KUNM Call In Show 12/11 8a: The New Mexico Environment Department has fined the Waste Isolation Pilot Plant and Los Alamos National Laboratory a total of $54 million related to two incidents at the nation's only underground nuclear waste repository earlier this year. An underground fire and a release of radiation in February contaminated 22 workers and shuttered the facility.
What are the fines for? And what must WIPP and LANL do to come into compliance with hazardous waste permits? Are the fines enough?
Senators Welcome Fines For Nuke Repository Mishaps – The Associated Press
New Mexico's two U.S. senators are welcoming more than $54 million in penalties being levied against the U.S. Department of Energy for numerous violations that resulted in the indefinite closure of the nation's only underground nuclear waste repository.
The state Environment Department on Saturday announced it was imposing the penalties for 30 state-permit violations at the Waste Isolation Pilot Plant in southeastern New Mexico and at Los Alamos National Laboratory.
The Waste Isolation Pilot Plant stores nuclear weapons waste deep in underground salt caverns. There was an underground fire in February, followed by a release of radioactivity that contaminated 22 workers and shuttered the facility.
The US Department of Justice announced today Friday that it is opening an investigation into the University of New Mexico’s policies on dealing with sexual assaults on campus. It’s the latest in a number of DOJ investigations into university sexual assault policies nationwide.
The Justice Department review is a first for the university, and administrators say they still don’t know the details of the student accusations or the planned investigation.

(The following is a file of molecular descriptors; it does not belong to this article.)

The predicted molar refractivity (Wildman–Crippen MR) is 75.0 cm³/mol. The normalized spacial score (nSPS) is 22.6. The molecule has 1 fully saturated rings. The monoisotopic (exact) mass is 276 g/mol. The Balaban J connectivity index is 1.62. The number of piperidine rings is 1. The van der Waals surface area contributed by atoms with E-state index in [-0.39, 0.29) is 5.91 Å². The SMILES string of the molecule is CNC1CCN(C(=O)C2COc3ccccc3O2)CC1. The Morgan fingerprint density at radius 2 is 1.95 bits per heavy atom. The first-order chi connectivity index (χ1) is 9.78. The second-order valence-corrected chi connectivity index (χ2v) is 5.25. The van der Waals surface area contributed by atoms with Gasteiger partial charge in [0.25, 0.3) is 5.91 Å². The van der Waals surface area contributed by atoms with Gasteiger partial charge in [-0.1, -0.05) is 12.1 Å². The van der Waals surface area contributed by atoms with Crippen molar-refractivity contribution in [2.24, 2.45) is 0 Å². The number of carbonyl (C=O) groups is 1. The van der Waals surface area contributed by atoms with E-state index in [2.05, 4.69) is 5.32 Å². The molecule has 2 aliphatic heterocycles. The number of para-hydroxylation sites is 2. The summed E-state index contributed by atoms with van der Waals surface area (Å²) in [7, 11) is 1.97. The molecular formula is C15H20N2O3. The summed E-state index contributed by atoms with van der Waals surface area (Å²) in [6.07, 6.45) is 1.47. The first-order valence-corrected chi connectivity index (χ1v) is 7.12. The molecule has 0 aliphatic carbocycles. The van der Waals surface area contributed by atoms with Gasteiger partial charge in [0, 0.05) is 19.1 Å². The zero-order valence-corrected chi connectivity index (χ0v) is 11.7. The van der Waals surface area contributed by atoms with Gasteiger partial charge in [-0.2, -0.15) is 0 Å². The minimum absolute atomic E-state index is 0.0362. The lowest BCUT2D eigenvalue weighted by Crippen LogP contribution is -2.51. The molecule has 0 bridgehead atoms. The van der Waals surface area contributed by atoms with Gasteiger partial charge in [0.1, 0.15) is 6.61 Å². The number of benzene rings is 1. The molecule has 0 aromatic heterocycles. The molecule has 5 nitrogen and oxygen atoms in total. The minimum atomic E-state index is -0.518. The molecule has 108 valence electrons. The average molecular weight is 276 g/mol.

The U.S. Bureau of Land Management is considering a proposal to build a pipeline that would move oil to markets from northwestern New Mexico. The agency hosted a public meeting on the plan Thursday night in the town of Lybrook, south of Farmington.
Monday was World AIDS Day and Planned Parenthood offered free and confidential HIV screenings at the Santa Fe Health Center.
In case you missed it, it’s important to know that free testing doesn’t only take place on World AIDS Day. There are organizations all across New Mexico that give tests throughout the year. Planned Parenthood gave over a thousand HIV tests here over the past year.
New Mexico health officials are reporting the first confirmed case of measles in the state since 2012. The one-year-old victim was released from the hospital yesterday, but health officials are taking the opportunity to remind residents to get vaccinated.
The Affordable Care Act's second open enrollment period is underway, and officials are reporting positive developments in early enrollment numbers.
What has your experience with the health care law been? Do you have questions about coverage? We'll be talking about the progress and process of the enrollment period in New Mexico with experts from the state insurance exchange and local outreach workers.
Albuquerque Hires NAACP Leader On Police Reform – The Associated Press
The city of Albuquerque has hired a local NAACP leader to help with upcoming changes into the city's troubled police.
But some advocates are criticizing the move.
The city announced this week NAACP Albuquerque president Harold Bailey will be paid $20,000 as a consultant for a team that will oversee changes. Bailey says he will help the team with community engagement.